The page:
Did you ever go out with someone that you were absolutely crazy about, only to find out somewhat later that she was actually crazy? You manage to get clear of the meltdown without getting burned too badly, but even though you know that moving into a little flat in Chernobyl would be safer than getting her back into your life there’s still this completely irrational attraction you can’t shake off. Every now and then you go to a party or an event and she’s there, and heavens does she look amazing. In the moment you see the smile and the cute way she brushes her hair back behind her ear when she’s flirting…and things start to happen. Your olfactory receptors are catching the subtle scent of her perfume, triggering all sorts of memories to the point where you can practically feel the dopamine hitting your brain like a warm summer breeze. She is beautiful, isn’t she? Didn’t you two have some amazing times together? The few neurons in your head that aren’t bathing in all the feel-good chemicals swirling around up there remind you that she’s actually quite mad. She may be blushing slightly and smiling innocently now, but you know from hard experience that she’s capable of pulling your still-beating heart from your chest, taking a great big bite out of it, and then spitting it in your face…all while wearing the exact same smile. Yet there you are, still talking to her. Agreeing that yes, you really should get together and catch up sometime…
Oh, right. This is a gun column. Well, that perhaps slightly too biographical description works pretty well to sum up my feelings on the 1911. I spent my formative years in the closing era of gun magazines as an authority on firearms, which means I was routinely exposed to centerfold quality pictures of finely crafted 1911 pistols. I developed a particularly strong attraction to Colt Gold Cup and Delta Elite pistols that had been customized. Sometimes when I’m sitting in a meeting I’ll Google image search “Gold Cup custom” (I have such a window open right now…yes, I have a problem) and gawk at the results until I’m as glassy-eyed as all the other people in the room…only I’m thinking about 1911’s while they’re just feeling the life force being sucked out of them into the gaping maw of pointlessness caused by listening to the most boring human being on planet earth give a mandatory lecture on information nobody in the room really cares about.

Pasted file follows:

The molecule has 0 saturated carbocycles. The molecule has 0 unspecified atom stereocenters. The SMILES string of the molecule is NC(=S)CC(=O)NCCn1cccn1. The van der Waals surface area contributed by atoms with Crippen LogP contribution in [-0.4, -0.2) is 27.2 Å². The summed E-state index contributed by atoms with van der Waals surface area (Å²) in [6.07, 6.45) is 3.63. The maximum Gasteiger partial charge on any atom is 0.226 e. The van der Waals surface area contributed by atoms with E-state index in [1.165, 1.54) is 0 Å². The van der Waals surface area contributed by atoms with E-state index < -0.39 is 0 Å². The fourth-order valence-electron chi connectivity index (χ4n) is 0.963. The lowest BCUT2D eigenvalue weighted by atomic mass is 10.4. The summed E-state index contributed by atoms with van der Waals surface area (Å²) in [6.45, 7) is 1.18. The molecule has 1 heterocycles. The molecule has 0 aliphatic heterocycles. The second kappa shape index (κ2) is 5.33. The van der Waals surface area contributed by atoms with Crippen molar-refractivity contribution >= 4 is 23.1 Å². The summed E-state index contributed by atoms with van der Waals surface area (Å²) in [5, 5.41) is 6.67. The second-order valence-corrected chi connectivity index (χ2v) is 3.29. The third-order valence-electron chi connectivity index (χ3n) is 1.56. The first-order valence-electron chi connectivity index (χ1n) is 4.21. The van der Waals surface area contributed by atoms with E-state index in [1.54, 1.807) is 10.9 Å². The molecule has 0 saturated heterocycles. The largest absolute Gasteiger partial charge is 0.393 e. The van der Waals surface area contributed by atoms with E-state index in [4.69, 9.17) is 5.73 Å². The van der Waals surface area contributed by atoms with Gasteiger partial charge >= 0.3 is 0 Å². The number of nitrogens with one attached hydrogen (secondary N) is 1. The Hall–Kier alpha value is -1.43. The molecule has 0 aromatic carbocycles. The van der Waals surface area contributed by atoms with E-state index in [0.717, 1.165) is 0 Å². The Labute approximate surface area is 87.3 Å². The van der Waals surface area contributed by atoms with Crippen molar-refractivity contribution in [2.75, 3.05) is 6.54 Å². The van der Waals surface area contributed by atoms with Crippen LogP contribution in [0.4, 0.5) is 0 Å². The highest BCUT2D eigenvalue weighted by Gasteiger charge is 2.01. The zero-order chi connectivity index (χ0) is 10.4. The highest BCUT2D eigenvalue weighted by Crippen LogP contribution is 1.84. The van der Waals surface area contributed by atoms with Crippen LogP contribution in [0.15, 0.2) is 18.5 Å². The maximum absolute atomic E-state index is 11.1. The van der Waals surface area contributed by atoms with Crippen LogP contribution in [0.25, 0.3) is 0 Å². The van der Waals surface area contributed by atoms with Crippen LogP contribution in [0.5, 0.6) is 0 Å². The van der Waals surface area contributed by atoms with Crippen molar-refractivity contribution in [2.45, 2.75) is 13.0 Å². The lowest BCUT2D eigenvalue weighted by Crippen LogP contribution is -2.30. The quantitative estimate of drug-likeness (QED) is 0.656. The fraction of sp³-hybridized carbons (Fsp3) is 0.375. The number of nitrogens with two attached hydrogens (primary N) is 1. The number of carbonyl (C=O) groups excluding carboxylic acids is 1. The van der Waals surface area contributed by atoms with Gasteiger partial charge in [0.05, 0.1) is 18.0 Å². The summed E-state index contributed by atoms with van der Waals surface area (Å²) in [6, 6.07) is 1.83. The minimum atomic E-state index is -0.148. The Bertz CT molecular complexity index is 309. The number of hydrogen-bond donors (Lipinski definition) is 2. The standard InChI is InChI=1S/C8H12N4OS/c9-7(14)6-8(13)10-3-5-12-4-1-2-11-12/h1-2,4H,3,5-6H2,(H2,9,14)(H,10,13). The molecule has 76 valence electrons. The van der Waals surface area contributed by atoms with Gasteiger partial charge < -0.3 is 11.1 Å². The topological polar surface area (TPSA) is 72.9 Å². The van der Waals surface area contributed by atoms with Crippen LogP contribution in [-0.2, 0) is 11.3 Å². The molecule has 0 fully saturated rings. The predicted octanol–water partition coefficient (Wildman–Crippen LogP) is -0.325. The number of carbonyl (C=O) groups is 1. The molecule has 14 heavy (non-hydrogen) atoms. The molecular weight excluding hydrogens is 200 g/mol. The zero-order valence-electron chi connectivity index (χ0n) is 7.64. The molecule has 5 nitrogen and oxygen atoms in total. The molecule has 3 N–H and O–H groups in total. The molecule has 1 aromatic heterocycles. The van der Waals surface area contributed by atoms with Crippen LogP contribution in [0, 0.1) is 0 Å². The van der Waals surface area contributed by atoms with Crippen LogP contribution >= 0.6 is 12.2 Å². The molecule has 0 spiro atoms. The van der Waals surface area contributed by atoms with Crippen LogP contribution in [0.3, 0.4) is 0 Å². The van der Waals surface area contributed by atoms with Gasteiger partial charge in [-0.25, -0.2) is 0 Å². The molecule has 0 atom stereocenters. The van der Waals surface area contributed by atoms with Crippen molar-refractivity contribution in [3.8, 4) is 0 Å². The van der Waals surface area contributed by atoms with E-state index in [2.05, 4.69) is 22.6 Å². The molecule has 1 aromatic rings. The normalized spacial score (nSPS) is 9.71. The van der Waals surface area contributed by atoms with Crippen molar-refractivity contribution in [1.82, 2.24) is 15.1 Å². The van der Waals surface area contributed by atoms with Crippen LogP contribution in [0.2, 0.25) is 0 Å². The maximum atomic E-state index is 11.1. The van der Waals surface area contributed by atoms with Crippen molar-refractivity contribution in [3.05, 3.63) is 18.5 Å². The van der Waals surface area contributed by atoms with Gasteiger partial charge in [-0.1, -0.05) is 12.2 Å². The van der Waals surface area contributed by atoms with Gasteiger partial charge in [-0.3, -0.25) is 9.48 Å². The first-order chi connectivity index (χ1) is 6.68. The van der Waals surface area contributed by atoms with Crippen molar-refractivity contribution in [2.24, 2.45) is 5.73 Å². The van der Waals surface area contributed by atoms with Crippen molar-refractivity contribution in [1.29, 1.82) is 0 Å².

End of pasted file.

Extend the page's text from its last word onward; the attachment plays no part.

I also happened to be doing a lot of shopping as the 1911 was seeing a renewed popularity in the market due to a liberalization of concealed carry laws and the ridiculous Clinton assault weapons ban limitation on magazine capacity. If you’re stuck with 10 rounds in your pistol suddenly the appeal of the wonder-nine guns was somewhat diminished. Kimber and Springfield Armory started producing 1911’s with desirable custom features like extended thumb safeties, beavertail grip safeties, and Novak sights for less than the cost of what you’d pay for a plain-Jane Colt 1911 that would need to have all that work done at a custom shop.